Money and finance can quickly become a contentious issue in any divorce or separation. We’ll negotiate the best financial settlement for you based on your individual circumstances, ensuring that you can make a fresh start without the threat of future claims against you or your property. 

If you and your partner aren’t married then your rights are different. We’ll advise you on your options and help you to arrive at a fair settlement.

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Daniel Rushton

Common Questions & Answers

Which financial assets are included in the divorce settlement?

When negotiating a divorce settlement the fiances are divided into three distinct areas.

  • Capital Assets – including the house, savings, the contents of the property and cars
  • Income – including salary and maintenance payments from a previous relationship
  • Pensions

Before a court will make or approve a financial settlement they will want to know what both your overall financial positions are and expect a full financial disclosure.

Everything will be taken into account, but in some circumstances, assets owned before the marriage, acquired afterwards or inherited assets, will be looked at differently and may be ‘ring-fenced’ and not taken into consideration. Your divorce solicitor will be able to advise you how and when your assets can be excluded from the divorce settlement.

What methods are used to divide assets and finances?

During divorce proceedings the finances can be split into three  distinct categories. The categories and the methods used to divide them are detailed below. The factors that need to be considered to make a ‘fair’ division of finances is answered by the next question below.

1.Capital Assets

This includes the house, savings, the contents of the property and cars. To divide assets the court can:

  • order the sale of any capital asset;
  • change the legal ownership:
  • adjust their share or eliminate someone’s share;
  • it can order the payment of a lump sum, either immediately or delayed;
  • it can postpone someone’s interest in an asset.

2. Income

If there is a significant difference in incomes between the divorcing couple a court may consider spousal maintenance order. These can be for a limited or unlimited time. If they are limited in time, they can be potentially extendible or non-extendible. Quite often, maintenance claims are capitalised, so a larger share of the capital assets is awarded to compensate for any lost maintenance claims. Spousal maintenance claims may be in addition to any obligation to pay child maintenance.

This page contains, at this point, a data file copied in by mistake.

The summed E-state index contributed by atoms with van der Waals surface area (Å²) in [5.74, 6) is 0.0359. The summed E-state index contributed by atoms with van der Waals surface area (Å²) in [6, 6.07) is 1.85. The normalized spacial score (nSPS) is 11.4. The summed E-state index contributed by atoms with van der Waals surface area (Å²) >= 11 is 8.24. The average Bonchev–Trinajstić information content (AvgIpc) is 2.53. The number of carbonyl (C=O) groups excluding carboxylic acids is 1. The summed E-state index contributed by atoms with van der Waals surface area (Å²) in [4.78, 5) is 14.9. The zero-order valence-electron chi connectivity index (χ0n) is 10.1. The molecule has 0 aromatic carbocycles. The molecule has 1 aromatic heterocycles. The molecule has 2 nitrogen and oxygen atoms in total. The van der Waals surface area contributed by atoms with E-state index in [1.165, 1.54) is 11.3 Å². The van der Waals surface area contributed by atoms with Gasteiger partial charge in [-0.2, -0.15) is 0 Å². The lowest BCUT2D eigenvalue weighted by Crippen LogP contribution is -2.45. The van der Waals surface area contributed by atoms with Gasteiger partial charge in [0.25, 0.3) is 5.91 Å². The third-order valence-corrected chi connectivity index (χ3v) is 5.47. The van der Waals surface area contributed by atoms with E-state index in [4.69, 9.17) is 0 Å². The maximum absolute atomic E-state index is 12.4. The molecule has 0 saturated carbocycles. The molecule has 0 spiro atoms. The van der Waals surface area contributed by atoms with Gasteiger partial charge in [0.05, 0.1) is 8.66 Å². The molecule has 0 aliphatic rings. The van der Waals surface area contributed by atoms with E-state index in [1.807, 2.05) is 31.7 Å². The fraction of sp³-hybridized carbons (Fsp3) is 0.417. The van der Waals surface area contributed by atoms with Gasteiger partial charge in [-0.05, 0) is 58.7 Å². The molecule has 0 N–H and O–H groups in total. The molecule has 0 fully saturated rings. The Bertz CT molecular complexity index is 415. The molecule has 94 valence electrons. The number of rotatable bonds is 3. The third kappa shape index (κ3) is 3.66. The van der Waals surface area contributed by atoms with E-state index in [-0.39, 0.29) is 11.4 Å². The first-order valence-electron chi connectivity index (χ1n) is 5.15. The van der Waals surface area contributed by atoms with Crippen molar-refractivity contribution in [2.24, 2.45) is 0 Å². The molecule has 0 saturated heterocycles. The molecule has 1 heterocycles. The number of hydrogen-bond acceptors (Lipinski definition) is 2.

3. Pensions

Pensions can be dealt with in three ways.

  • A Pension Attachment Order
    This divides the pension on retirement, by ordering the pension provider to pay either part of the lump or income or both to the spouse with a lower pension provision. This dies with the pension holder and claims end on remarriage, so this is not popular.
  • A Pension Sharing Order
    This divides the pension now, so part of the pension is put in the name of the beneficiary and it becomes their pension. This does not end on death or remarriage and so this is more popular.
  • Offsetting
    Instead of making an order against the pension itself, the capital assets are redistributed to allow for lost pension claims. This is not done on a pound for pound basis and there is no set formula for calculating this.

Issues relating to pensions are complex and if the pensions are valuable, they often involve the need to instruct a pension expert, called an Actuary. An Actuary can calculate the percentage of a share that needs to be transferred or the amount of capital necessary to offset pension claims.

The division of finances and the negotiation of a divorce settlement can be complex but your divorce solicitor can guide you through the different options for dividing assets, income and pensions.

What factors are taken into consideration when dividing divorce finances?